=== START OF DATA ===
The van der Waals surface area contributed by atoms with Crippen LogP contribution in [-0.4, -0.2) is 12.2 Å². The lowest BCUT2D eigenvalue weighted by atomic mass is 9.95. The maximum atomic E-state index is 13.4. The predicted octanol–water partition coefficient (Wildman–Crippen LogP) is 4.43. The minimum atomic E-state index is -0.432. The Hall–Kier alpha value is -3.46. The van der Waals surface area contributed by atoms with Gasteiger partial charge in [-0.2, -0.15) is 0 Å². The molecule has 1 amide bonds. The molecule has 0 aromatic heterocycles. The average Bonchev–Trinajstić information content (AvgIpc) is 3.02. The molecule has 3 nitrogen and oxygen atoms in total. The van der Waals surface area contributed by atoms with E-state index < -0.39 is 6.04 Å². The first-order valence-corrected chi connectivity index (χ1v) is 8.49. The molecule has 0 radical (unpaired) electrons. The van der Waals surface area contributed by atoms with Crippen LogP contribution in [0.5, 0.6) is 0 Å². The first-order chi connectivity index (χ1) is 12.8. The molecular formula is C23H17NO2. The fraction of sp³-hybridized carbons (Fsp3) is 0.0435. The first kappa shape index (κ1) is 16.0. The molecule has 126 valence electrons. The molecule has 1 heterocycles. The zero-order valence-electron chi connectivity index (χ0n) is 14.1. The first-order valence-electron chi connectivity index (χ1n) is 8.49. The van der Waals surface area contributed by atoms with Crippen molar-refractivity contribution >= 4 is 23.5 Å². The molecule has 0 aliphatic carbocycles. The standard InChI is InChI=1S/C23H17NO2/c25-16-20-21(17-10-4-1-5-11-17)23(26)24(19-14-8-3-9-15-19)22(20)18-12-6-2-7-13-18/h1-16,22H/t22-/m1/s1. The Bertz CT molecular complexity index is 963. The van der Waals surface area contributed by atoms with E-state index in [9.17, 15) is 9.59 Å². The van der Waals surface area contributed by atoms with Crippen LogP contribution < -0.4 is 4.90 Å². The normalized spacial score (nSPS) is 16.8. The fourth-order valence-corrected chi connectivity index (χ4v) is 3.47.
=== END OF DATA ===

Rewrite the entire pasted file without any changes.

The van der Waals surface area contributed by atoms with Crippen LogP contribution in [-0.4, -0.2) is 12.2 Å². The lowest BCUT2D eigenvalue weighted by atomic mass is 9.95. The maximum atomic E-state index is 13.4. The predicted octanol–water partition coefficient (Wildman–Crippen LogP) is 4.43. The minimum atomic E-state index is -0.432. The Hall–Kier alpha value is -3.46. The van der Waals surface area contributed by atoms with Gasteiger partial charge in [-0.2, -0.15) is 0 Å². The molecule has 1 amide bonds. The molecule has 0 aromatic heterocycles. The average Bonchev–Trinajstić information content (AvgIpc) is 3.02. The molecule has 3 nitrogen and oxygen atoms in total. The van der Waals surface area contributed by atoms with E-state index < -0.39 is 6.04 Å². The first-order valence-corrected chi connectivity index (χ1v) is 8.49. The molecule has 0 radical (unpaired) electrons. The van der Waals surface area contributed by atoms with Crippen LogP contribution in [0.5, 0.6) is 0 Å². The first-order chi connectivity index (χ1) is 12.8. The molecular formula is C23H17NO2. The fraction of sp³-hybridized carbons (Fsp3) is 0.0435. The first kappa shape index (κ1) is 16.0. The molecule has 126 valence electrons. The molecule has 1 heterocycles. The zero-order valence-electron chi connectivity index (χ0n) is 14.1. The first-order valence-electron chi connectivity index (χ1n) is 8.49. The van der Waals surface area contributed by atoms with Crippen molar-refractivity contribution >= 4 is 23.5 Å². The molecule has 0 aliphatic carbocycles. The standard InChI is InChI=1S/C23H17NO2/c25-16-20-21(17-10-4-1-5-11-17)23(26)24(19-14-8-3-9-15-19)22(20)18-12-6-2-7-13-18/h1-16,22H/t22-/m1/s1. The Bertz CT molecular complexity index is 963. The van der Waals surface area contributed by atoms with E-state index in [9.17, 15) is 9.59 Å². The van der Waals surface area contributed by atoms with Crippen LogP contribution < -0.4 is 4.90 Å². The normalized spacial score (nSPS) is 16.8. The fourth-order valence-corrected chi connectivity index (χ4v) is 3.47.